THE LANGUAGE OF RECORD: FINDING AND REMEDYING PREJUDICIAL VIOLATIONS OF LIMITED ENGLISH PROFICIENT INDIVIDUALS' DUE PROCESS RIGHTS IN IMMIGRATION PROCEEDINGS BY ANNA C. EVERETT
In immigration court proceedings, court interpreters interpret only those statements made directly to and by the limited English proficient (“LEP”) party. Thus, LEP individuals can only understand what is being spoken to them, not what is being asserted about them. In asylum interviews, applicants must provide their own interpreter, and failure to do so may result in an applicant-caused delay and, ultimately, a denial of work authorization. In immigration proceedings, the LEP party’s livelihood, family unity, and freedom from persecution and death are at stake. The message that the U.S. legal system makes clear is that it does not value clear communication with LEP noncitizens. Instead, LEP noncitizens’ fates will be decided without their informed input.
This Note argues that procedural due process is insufficient if LEP noncitizens, in removal proceedings and asylum interviews, do not have a right to speak and be spoken to via capable interpretation. Procedural due process in immigration proceedings should be expanded to guarantee competent, clear, and complete interpretation for LEP noncitizens. Further, when such interpretation is incomplete, unclear, or incompetent, noncitizens must have access to judicial review by asserting that they were prejudiced by this violation of procedural due process. Congress should shift the burden of proving that the noncitizen’s right to procedural due process was upheld to the government.
MITIGATING MISINFORMATION ON SOCIAL MEDIA PLATFORMS: TREATING SECTION 230 OF THE COMMUNICATIONS DECENCY ACT AS A QUID PRO QUO BENEFIT BY MEGHAN E. MCDERMOTT
The rise of misinformation on social media has prompted governments worldwide to enact legislation that may affect every person’s right to freedom of opinion and expression. In the United States, combatting misinformation shares surprising bipartisan support in an ever-divided political landscape. While several proposals have emerged that would strip social media companies of the twenty-five- year-old law that shields them from lawsuits over content, it is unlikely that they would survive the seemingly insurmountable First Amendment scrutiny. Thus, an alternative to combatting misinformation is needed.
In an attempt to provide an alternative, this Note presents a model for mitigating misinformation. By dissecting the concept of misinformation, exploring the ways in which social media platforms can mitigate misinformation, and proposing the use of misinformation labels, this Note suggests using Section 230 of the Communications Decency Act as a quid pro quo benefit to incentivize social media platforms to mitigate misinformation.
EVALUATING NONDEBTOR RELEASES: HOW PURDUE PHARMA EMPHASIZES THE NEED FOR CONGRESS TO RESOLVE THE DECADES-LONG DEBATE BY SARAH MELANSON
In 2019, Purdue Pharma filed a petition for relief under Chapter 11 of the Bankruptcy Code (the “Code”) due to an onslaught of lawsuits arising from its alleged contribution to the opioid crisis. The proposed plan of reorganization became notorious for its release of the Sackler family––nondebtors–– from future civil liability relating to opioid litigation. For over 30 years, Federal Circuit Courts of Appeal have split on whether the Code allows release of nondebtors. A majority of circuits have recognized that the Code’s grant of broad, discretionary equitable powers authorizes nondebtor releases. The recent emergence of several mass-tort bankruptcies containing nondebtor releases has sparked a movement for Congress to expressly prohibit the practice. This legislation would negatively impact the practice of bankruptcy law by threatening claimants’ potential recovery and increasing the likelihood that corporations who could possibly reorganize through the use of nondebtor releases, will not be able to without their availability. This note argues that Congress should amend the Bankruptcy Code––specifically section 524(g)––beyond the asbestos context and explicitly allow for nondebtor releases in the mass-tort context.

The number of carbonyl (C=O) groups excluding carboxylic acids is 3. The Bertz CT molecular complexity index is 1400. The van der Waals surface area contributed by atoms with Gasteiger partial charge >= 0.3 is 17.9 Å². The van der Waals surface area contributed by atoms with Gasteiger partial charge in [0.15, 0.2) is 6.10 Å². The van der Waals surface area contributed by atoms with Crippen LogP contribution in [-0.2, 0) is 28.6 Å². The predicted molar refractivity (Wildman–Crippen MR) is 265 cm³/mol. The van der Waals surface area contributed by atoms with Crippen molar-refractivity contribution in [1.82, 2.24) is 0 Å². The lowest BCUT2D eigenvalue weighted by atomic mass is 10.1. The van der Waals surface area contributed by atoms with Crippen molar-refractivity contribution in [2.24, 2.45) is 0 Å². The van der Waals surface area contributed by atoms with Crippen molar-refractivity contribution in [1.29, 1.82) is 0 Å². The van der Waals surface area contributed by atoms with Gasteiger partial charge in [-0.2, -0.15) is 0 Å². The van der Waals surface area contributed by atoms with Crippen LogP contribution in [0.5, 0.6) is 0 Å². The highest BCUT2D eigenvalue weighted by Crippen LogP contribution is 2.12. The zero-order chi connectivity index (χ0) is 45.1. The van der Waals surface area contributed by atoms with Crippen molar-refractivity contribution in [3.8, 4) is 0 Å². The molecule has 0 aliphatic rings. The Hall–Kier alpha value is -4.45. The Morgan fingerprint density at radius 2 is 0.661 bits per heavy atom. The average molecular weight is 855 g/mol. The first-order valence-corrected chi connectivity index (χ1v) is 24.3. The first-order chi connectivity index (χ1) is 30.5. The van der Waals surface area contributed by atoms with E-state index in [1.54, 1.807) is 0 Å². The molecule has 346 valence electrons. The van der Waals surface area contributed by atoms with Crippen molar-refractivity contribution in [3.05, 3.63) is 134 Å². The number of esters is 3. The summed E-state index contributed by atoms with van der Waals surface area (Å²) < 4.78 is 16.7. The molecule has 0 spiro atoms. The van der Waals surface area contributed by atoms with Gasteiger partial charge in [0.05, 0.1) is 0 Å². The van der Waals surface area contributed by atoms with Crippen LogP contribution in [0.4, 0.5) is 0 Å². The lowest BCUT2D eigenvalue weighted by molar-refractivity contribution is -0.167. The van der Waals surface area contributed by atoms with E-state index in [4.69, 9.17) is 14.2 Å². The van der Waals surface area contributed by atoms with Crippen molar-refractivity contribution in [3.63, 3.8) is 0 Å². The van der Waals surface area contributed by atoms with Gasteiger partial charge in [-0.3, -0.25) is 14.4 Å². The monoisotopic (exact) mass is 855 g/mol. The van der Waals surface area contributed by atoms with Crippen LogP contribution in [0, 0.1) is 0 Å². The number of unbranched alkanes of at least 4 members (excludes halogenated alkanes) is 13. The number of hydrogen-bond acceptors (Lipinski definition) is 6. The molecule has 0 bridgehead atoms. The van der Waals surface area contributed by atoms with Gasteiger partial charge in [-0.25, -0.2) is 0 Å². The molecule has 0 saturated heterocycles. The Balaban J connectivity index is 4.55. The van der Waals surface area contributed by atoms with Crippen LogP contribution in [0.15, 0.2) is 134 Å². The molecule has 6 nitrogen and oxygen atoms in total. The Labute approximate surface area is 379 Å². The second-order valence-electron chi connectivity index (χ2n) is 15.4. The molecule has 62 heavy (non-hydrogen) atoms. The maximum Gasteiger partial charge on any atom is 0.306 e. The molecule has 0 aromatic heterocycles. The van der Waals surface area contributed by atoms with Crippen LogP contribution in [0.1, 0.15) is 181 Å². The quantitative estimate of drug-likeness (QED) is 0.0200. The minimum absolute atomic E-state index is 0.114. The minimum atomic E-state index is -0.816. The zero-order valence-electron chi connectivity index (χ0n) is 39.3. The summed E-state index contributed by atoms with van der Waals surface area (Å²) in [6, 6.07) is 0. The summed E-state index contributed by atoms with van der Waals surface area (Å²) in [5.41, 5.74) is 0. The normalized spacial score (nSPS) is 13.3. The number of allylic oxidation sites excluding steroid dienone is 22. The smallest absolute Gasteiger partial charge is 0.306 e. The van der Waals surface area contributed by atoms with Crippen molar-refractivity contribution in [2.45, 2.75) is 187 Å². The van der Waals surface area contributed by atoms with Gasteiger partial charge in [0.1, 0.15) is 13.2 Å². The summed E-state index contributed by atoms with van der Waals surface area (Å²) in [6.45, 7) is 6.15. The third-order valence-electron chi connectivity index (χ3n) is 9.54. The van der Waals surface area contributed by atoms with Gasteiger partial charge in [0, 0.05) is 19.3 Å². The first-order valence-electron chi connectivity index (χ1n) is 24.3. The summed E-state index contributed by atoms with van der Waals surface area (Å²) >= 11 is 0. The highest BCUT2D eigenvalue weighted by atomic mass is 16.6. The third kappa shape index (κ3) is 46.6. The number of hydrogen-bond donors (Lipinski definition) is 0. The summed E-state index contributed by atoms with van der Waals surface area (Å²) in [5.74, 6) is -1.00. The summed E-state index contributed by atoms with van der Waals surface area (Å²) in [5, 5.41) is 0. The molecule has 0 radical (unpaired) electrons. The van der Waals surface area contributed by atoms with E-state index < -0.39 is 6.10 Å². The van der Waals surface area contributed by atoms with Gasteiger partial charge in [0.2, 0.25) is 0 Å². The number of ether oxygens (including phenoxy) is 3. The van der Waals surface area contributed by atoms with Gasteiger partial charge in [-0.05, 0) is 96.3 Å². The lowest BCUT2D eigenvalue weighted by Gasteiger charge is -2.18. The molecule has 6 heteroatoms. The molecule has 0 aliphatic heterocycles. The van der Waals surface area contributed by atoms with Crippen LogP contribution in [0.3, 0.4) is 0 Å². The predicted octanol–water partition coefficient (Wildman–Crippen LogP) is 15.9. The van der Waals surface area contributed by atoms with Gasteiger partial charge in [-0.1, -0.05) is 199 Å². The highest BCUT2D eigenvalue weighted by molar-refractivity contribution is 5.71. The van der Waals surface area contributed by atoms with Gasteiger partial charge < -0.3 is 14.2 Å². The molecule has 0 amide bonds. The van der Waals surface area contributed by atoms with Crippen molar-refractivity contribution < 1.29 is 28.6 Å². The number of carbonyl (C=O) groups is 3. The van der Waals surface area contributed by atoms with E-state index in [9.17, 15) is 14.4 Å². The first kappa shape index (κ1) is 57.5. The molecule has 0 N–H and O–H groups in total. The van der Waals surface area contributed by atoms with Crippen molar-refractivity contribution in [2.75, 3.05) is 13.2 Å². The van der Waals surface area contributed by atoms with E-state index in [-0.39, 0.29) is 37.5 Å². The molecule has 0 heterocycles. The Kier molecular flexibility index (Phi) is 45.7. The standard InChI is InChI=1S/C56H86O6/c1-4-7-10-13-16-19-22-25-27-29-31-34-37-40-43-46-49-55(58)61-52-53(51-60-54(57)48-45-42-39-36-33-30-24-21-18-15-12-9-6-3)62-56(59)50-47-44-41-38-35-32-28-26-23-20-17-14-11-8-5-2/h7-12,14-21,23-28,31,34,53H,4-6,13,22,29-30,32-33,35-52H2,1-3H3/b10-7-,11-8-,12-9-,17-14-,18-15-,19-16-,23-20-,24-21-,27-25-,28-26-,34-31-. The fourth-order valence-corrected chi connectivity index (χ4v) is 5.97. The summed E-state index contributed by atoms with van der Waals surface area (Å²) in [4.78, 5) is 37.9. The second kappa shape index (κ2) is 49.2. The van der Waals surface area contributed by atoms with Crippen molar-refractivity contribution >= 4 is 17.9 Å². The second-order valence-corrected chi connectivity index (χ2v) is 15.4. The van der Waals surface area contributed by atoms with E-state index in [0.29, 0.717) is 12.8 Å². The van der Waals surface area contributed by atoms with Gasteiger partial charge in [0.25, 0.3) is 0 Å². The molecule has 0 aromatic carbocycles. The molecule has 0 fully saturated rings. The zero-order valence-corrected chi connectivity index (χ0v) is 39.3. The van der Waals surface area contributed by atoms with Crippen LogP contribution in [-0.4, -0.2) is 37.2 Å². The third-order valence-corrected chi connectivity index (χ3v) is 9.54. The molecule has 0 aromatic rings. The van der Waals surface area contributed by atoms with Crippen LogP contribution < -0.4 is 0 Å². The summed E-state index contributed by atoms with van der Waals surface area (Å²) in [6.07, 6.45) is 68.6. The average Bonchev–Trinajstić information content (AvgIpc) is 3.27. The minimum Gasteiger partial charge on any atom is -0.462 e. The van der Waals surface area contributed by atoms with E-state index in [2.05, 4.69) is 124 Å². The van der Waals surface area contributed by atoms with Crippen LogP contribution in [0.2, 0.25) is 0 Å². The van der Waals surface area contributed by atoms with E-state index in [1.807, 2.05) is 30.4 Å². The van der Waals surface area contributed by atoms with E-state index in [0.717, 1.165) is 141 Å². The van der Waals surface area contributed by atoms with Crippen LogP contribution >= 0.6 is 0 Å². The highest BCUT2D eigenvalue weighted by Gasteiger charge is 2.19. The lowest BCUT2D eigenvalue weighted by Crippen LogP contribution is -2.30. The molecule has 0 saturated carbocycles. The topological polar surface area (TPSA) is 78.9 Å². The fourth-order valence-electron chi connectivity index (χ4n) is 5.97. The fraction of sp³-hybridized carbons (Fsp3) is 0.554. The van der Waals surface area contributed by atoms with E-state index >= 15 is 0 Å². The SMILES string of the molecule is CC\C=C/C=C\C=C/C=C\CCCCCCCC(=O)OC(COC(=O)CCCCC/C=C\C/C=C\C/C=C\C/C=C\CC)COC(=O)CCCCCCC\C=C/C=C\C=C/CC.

INTERNET JURISDICTION AND THE 21st CENTURY: ZIPPO, CALDER, AND THE METAVERSE BY GRETCHEN YELMINI
Internet use in the United States continues to increase at a rate that outpaces the legal system. From reliance on outdated precedent, differing long-arm statutes, and emergent technologies, there are unanswered questions of whether existing precedent is sufficient to handle our increasingly borderless society.
Many courts still rely on the Zippo test despite the exponential advancements in how we use the internet in the twenty-five years since the Western District of Pennsylvania developed a framework for this issue. The Supreme Court has continued to avoid directly addressing the issue. In 2014, the Court left decisions on virtual presence to “another day,” and nearly a decade after that decision, there is no indication that this day is coming anytime soon.
The Court’s avoidance of this issue has led to varying interpretations of whether it is appropriate for courts to exercise specific personal jurisdiction over internet conduct. As a result, some circuits believe that the existing tests are sufficient to address internet-based conduct, while others adhere more rigidly to the Zippo framework. By analyzing defamation across different states and the potential impact of the metaverse, this Note articulates the impact that these differing approaches can have on individuals’ access to justice before proposing solutions to the problem.